Andrea Leadsom has blasted business groups over their response to the government’s Brexit deal, sources at a meeting between the groups have told Yahoo Finance UK.
Business secretary Andrea Leadsom and junior minister Kelly Tolhurst met with members of the five most influential business groups on Monday evening, where members were attacked for not getting behind the government’s latest Brexit proposals.
A source in the room described Tolhurst as “shaking with rage” while rebuking the business leaders, who face suspicion from Boris Johnson’s administration due to their close relationship with ex-business secretary turned Brexit-rebel Greg Clark.
The five groups consists of the Federation of Small Businesses (FSB), Institute of Directors (IoD), Confederation of British Industry (CBI), Make UK, and the British Chamber of Commerce (BCC).
One business leader told Yahoo Finance UK: “Business meetings with the business department should be business-like. From all accounts, yesterday was very different, an attempt to hector the UK business community. It won’t work.”
Yahoo Finance UK understands that the FSB were largely absolved from criticism, but the CBI and Make UK were the main targets for the government’s ire.
Sources say Make UK were admonished for their close relationship with the Labour Party and Rebecca Long-Bailey, who quoted them in her closing statement in the debate over the Withdrawal Agreement.
Long-Bailey quoted Make UK’s concerns over the lack of close agreement in the Government’s deal regarding trade of goods, and the effect of the deal towards the abilities of firms to plan ahead.
The CBI also faced criticism for stating their “serious concerns” over the future relationship between the UK and EU, which was also quoted by Long-Bailey.
Leadsom and Tolhurst blamed the groups for a lack of support for the Brexit deal, and claimed they didn’t go far enough to support the Government.
Arch-Brexiteer Leadsom also raised the issue of government planning, and demanded one group retract a diagram showing Brexit preparedness, which the business secretary claimed misrepresented the level of preparation achieved by the government.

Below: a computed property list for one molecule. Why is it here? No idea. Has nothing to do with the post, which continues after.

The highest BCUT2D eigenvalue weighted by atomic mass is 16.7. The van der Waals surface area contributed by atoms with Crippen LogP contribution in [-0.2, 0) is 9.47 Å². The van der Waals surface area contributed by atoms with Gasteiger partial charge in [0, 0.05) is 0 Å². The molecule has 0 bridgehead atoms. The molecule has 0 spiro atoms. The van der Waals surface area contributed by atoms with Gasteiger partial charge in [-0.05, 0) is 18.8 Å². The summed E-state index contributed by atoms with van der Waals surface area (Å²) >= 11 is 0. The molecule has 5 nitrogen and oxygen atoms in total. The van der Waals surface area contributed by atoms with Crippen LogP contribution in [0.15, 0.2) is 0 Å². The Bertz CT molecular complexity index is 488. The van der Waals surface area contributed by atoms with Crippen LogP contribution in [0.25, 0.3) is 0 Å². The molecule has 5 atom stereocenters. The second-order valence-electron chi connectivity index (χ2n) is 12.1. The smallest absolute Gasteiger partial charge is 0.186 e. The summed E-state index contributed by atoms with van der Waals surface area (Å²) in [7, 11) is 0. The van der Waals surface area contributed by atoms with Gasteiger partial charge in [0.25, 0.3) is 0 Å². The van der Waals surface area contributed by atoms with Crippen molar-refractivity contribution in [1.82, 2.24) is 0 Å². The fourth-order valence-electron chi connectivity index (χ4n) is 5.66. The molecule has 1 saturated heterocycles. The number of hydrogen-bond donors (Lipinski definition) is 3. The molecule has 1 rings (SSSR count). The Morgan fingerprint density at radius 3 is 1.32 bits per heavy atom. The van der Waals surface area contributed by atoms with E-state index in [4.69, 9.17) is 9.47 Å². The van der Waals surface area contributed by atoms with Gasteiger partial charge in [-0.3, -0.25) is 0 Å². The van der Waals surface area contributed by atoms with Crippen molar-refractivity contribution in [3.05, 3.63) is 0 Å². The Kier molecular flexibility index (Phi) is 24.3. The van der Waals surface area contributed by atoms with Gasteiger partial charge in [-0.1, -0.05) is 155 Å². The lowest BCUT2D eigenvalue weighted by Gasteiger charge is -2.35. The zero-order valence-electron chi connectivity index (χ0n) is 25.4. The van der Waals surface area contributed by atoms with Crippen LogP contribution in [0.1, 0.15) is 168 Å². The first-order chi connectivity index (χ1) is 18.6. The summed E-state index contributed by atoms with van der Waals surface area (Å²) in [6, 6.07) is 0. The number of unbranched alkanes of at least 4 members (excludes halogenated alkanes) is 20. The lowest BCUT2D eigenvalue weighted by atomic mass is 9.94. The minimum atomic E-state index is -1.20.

A spokesperson from the department for business, energy and industrial strategy said:
“Businesses all over the country have said that they want to end the uncertainty. The new deal ensures that we take back control of our laws, trade, borders and money without disruption, and provides the basis of a new relationship with the EU based on free trade and friendly cooperation. Of course we want businesses to back it, and we are pleased that many businesses and business representative organisations already have.
“Our number one priority has been getting ready to leave the EU on 31 October, implementing the democratic mandate of the British people. Meeting with businesses has been a crucial part of this, and we have made £108m in funding available to support businesses in getting ready.”
A government source also disputed that Kelly shook with rage during the meeting on Monday.
Commenting on the story, Bill Esterson MP, Labour’s shadow minister for business and international trade said:
“Yet again ministers are saying they know better than people running businesses and their workers. The government must listen to businesses and trade unions who know just how damaging and dangerous this policy will be for jobs, workers rights and the economy. This is a bad deal for our country and it is a disgrace that Boris Johnson’s ‘F Business’ attitude has permeated across his whole government.”